My tribe within this society included Bob and Margaret, retirees from Newcastle, England, who would by now have been disappointed with the outcome of the UK elections, perhaps forcing them to reconsider their confidence in Theresa May (and their underestimation of Jeremy Corbyn); Mark, a down on luck attorney; Martin, the lounge car attendant with a cheery affectation; Kevin, a staunch Republican and Trump supporter, a native Oregonian who now lives in a small office somewhere in Hawaii, and apparently hasn’t paid the IRS since 1984 because taxes are “voluntary”; Mark from Des Moines, Iowa, who exclusively travels by train; Charles, from Kentucky, who is wanted in three different states; Bible-thumping John, who I didn’t ever speak with, but nevertheless commanded a presence: I often heard him speak with several people about Jesus; and several Amish people traveling from Lancaster, none of whom I got much of a chance to speak with.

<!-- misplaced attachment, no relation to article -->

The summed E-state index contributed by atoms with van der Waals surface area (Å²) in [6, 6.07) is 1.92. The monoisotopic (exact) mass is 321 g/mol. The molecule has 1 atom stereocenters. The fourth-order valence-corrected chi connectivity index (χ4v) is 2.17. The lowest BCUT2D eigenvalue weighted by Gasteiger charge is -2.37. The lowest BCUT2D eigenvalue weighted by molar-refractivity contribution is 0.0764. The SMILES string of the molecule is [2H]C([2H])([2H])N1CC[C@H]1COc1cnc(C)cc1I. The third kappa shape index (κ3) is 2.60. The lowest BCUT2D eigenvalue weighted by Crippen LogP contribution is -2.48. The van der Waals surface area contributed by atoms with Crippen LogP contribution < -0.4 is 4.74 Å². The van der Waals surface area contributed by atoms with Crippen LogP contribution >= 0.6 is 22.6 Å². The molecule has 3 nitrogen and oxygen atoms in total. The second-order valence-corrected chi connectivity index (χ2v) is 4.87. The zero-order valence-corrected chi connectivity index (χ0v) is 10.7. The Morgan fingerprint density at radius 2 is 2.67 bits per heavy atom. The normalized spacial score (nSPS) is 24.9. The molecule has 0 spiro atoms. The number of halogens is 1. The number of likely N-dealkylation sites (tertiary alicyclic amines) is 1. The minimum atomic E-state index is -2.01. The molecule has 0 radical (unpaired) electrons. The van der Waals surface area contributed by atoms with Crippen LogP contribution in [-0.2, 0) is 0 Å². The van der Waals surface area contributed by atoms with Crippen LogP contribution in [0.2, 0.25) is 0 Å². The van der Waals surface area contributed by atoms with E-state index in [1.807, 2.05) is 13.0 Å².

Living in New York, having just boarded the train in Chicago, on my way to San Francisco, it hadn’t occurred to me that the train traverses the conservative heartland of the country, until I was on the train. More than one person onboard said to me “you’re good, man, you’re good”. At first I simply smiled, but at some point Charles had said that to me several times, and I snapped. “You’re being racist”, I told him. I pretty quickly regretted saying that because I wondered if he might have a gun on him. I had just reacquainted myself with what must be fear. Despite the racist undertones that clouded my first interactions with some of the folks on board, further interactions were actually civil and moderately engaging, even if their arguments were – pardon my judgement – incomprehensible and severely lacking in perspective, and, perhaps because of it, empathy.